The faster the shutter speed, the larger the opening of the lens (ie. smaller aperture number). Conversely, the slower the shutter speed, the smaller the lens opening.
Aperture-priority (AV) mode
When using aperture-priority, also known as Av mode, you manually select the aperture and the camera automatically sets the shutter speed.
The aperture is the opening in a lens that admits light onto the camera sensor and is varied by changing the size of the opening. It’s diameter is stated as an f-stop.
Aperture-priority mode is often used to control depth-of-field, the area a photo is sharp in front and back of where you focus on the main subject.
Shutter-priority (TV*) mode
Shutter speed relates to how long the camera’s shutter stays open after you depress the shutter-release button. Shutter speed is measured in seconds, such as 1/125th. A slow shutter speed produces a longer exposure time.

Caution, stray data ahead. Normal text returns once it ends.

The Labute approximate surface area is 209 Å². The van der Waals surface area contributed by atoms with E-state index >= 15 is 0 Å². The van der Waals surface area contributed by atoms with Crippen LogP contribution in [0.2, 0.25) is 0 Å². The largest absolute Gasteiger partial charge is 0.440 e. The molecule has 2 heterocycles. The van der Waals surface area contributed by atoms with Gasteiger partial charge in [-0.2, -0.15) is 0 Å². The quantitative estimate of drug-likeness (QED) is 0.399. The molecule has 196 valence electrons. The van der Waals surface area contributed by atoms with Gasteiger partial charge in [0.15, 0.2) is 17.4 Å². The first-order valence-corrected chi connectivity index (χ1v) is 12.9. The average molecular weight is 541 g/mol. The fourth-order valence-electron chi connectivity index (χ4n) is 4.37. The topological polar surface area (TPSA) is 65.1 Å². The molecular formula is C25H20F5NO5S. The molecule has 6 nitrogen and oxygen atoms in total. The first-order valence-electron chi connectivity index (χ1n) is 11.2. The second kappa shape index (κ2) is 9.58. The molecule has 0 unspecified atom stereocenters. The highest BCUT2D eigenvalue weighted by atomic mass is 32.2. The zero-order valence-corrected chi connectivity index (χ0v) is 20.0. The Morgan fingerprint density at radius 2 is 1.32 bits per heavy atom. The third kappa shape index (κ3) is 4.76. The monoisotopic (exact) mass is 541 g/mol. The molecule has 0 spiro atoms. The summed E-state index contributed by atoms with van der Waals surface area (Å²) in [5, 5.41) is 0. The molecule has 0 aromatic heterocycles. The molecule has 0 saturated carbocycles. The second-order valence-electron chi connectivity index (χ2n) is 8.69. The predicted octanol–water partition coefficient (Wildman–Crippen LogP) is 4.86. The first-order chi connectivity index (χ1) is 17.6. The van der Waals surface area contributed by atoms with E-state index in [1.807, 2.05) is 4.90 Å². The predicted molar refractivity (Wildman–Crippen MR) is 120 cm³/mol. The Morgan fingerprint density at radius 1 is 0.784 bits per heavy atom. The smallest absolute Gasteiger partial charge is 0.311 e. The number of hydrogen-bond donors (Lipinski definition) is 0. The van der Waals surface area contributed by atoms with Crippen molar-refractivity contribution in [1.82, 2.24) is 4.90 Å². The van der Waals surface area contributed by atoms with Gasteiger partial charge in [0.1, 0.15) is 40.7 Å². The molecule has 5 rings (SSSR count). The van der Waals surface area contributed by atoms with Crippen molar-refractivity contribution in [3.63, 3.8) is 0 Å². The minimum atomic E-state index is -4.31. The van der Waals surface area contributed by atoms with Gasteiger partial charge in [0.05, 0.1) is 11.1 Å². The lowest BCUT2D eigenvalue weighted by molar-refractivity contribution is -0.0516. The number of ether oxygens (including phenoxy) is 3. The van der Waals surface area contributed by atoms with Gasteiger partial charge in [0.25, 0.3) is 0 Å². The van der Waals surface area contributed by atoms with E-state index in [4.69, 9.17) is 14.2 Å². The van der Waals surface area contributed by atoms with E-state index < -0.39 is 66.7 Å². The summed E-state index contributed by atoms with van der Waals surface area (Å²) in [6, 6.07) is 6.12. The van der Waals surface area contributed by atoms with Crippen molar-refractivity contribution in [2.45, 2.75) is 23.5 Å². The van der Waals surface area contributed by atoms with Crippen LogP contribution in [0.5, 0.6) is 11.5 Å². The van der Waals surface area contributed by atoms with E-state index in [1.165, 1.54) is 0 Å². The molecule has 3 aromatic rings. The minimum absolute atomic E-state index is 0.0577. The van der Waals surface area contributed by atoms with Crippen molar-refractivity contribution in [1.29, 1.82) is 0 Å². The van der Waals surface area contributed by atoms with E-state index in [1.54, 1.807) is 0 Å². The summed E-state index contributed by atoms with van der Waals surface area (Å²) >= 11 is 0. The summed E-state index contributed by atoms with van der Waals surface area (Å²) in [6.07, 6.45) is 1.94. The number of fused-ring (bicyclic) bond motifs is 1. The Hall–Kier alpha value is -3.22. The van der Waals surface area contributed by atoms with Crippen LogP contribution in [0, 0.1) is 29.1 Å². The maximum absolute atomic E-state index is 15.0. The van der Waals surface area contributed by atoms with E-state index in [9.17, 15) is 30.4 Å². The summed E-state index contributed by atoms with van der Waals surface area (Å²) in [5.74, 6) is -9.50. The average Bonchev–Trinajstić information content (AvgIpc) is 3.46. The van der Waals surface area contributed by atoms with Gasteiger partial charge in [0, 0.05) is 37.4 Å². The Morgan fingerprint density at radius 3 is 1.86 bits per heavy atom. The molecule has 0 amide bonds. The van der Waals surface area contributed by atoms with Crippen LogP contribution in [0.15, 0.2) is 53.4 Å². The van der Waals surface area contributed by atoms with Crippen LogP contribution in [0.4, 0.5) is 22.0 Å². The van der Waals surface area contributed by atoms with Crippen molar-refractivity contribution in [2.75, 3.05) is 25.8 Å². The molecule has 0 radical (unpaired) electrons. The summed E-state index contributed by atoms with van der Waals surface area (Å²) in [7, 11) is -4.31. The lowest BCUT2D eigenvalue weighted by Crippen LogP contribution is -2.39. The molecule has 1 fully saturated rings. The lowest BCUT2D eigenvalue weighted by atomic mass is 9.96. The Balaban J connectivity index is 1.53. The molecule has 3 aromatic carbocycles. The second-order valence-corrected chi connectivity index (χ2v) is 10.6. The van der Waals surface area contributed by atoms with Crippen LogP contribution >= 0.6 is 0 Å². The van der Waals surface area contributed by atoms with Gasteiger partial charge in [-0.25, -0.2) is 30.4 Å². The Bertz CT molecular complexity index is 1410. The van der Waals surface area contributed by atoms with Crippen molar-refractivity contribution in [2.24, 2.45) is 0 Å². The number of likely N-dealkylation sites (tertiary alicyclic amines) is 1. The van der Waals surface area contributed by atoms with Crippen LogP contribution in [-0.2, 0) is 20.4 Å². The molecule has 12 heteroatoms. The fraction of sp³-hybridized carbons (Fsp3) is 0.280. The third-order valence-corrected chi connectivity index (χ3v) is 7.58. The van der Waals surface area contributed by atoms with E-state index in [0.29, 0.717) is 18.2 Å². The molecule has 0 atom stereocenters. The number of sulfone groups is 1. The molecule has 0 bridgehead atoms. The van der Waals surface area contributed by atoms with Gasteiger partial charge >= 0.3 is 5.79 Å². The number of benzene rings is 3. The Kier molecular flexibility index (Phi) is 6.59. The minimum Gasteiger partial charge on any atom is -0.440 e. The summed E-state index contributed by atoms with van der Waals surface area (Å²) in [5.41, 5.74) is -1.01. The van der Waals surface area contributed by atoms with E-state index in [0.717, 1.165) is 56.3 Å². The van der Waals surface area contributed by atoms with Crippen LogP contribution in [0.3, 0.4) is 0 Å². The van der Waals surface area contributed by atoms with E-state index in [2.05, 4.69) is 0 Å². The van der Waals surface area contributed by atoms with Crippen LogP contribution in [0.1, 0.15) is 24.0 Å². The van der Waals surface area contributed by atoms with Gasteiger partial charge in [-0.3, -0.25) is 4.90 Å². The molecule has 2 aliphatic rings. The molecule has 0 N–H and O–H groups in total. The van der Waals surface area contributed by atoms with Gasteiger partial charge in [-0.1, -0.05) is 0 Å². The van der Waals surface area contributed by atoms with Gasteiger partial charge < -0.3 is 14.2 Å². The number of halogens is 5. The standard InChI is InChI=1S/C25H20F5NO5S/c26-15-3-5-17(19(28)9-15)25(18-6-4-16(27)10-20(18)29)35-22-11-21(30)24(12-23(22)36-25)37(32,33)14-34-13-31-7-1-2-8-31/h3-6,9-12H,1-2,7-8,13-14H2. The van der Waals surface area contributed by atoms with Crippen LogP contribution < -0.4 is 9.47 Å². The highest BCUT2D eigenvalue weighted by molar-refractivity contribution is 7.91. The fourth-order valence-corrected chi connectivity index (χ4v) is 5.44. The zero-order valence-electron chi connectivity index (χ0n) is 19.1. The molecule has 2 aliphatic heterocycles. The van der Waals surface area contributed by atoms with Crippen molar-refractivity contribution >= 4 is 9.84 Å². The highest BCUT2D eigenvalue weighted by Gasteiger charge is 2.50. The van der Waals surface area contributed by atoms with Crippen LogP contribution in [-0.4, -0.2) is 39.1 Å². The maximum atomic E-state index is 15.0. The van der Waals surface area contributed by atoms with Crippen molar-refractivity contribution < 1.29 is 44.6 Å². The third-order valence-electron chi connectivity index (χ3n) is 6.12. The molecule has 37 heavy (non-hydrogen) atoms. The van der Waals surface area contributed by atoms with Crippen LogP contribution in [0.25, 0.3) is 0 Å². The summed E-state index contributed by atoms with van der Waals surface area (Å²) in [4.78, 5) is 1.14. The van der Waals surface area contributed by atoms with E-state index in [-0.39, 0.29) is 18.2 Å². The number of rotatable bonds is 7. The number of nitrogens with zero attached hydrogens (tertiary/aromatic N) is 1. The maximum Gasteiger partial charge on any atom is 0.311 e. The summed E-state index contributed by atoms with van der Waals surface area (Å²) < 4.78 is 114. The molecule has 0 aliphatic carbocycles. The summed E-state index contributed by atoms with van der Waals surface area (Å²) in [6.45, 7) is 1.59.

For shutter-priority mode (Tv), you select the shutter speed and the aperture adjusts automatically. Use shutter-priority mode when you want to control action in a photo either to freeze the action of fast moving subjects or to create a sense of movement, such as the movement of a cascading waterfall.
See our Shutter Speed Chart to learn to learn the effects of using different shutter speeds.